Even as the TV screen flickers over the pit, all’s well;
you’ll not be abandoned on the hillside or the sea’s margin,
those irrational, brutal practices we no longer follow;
no child, no generation is sacrificed to save the powerful;
we stand in a circle around you to tell you this.
The bitter irony of ‘no generation sacrificed’ is intrinsic to the melding of ancient and modern; the wishful thinking, the willed sympathetic magic of the words told in a circle emblematic of Corcoran’s empathy and his historical understanding. The Greece trashed by Xerxes in 480BC and the Greece more recently trashed by Goldman Sachs and their ilk alike have their people, their babies and their hopes. To place these analogous invasions in historical context is not to lessen their significance to individuals, but to provide both perspective and focus to it.
Similarly, the recurrent device of the ‘sea table’ provides a bathetic setting that both ironises the poet and gently, humorously, draws together the past and present, humble and great. It is the table at which he sits looking out to sea – a stereotypical writer’s pose for contemplating far distant, or long past, horizons but also an almost inevitable solid Greek reality. Then the table is turned upside down on the floor to become a child’s play simulacrum of the sort of boat in which those ancient Greeks conducted their adventures:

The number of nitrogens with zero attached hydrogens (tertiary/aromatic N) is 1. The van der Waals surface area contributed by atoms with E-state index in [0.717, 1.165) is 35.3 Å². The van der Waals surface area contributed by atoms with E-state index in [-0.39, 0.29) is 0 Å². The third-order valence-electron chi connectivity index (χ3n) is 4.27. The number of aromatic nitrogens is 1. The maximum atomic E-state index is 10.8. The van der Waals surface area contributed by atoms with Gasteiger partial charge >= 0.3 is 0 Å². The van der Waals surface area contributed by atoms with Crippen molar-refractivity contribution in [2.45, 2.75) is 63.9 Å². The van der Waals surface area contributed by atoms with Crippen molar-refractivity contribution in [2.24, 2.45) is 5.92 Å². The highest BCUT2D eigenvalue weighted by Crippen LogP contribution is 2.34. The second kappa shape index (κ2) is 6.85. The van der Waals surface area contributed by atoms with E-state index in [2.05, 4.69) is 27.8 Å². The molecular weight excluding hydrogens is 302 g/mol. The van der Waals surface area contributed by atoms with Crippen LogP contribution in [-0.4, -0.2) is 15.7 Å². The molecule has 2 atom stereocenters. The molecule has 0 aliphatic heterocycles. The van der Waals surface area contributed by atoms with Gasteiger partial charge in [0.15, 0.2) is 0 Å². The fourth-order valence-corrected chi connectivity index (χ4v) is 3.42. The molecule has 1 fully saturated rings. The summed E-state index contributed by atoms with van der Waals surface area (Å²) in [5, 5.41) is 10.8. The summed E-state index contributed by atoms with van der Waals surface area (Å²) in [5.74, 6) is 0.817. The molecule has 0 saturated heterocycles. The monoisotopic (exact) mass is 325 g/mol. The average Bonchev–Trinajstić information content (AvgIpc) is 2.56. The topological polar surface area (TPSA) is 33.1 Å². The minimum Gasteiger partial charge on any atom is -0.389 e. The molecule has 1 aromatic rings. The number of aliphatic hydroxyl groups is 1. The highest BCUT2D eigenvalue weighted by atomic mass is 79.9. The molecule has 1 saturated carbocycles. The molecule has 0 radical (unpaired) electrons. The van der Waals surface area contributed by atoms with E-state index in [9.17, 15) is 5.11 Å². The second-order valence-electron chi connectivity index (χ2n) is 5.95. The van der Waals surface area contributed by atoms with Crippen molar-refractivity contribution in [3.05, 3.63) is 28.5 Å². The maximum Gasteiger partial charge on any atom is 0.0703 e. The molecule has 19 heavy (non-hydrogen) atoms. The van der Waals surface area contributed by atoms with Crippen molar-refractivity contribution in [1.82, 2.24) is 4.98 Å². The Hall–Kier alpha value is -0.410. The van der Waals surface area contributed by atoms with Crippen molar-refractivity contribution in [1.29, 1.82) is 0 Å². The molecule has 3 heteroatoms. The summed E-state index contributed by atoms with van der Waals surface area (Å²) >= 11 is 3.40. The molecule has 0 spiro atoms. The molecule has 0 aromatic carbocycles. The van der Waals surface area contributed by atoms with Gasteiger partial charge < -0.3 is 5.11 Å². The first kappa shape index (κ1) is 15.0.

Then set said table to breakers
four legs up, rigged a sail, held on,
paddled like mad…
How like a Classical poet to belittle himself in the act of entering imaginatively into a world where history entwines with legend and myth. And how like Corcoran.
So far I have considered the first and last of this book’s four parts, and I could go on at much greater length extolling their considerable virtues. The third section, ‘Glenn Gould and Everything’ is tricksy. Here Corcoran, a master of construction and tonal switches, is in game-playing mood, indulging in uncharacteristic experimentation with musical numerology, buried acrostics and letter games. I don’t pretend to understand the rules of the game, and I don’t find it necessary knowledge: one may appreciate a building without any awareness of the engineering principles by which its frame was designed or constructed. In reading, patterns may be appreciated liminally or subliminally, as in the enjoyment of music, and that seems to be the point here. At the most simplistic level, here is an appreciation of Gould’s piano-playing and JS Bach’s playful mathematics; below that an attempt to emulate those processes verbally, ‘That the world may be an orderly pleasure … even the spaces and intervals charged.’ Specific naming of people and places provides access points, recurring interwoven scenes glancingly suggested – notably the tapping of fingers and unseen feet in piano and dance tuition – but ultimately the piece has a dreamlike quality, evoking nostalgia for unsatisfactory afternoons. This feels like Corcoran writing chiefly for his own entertainment, let us look over his shoulder or not as we will.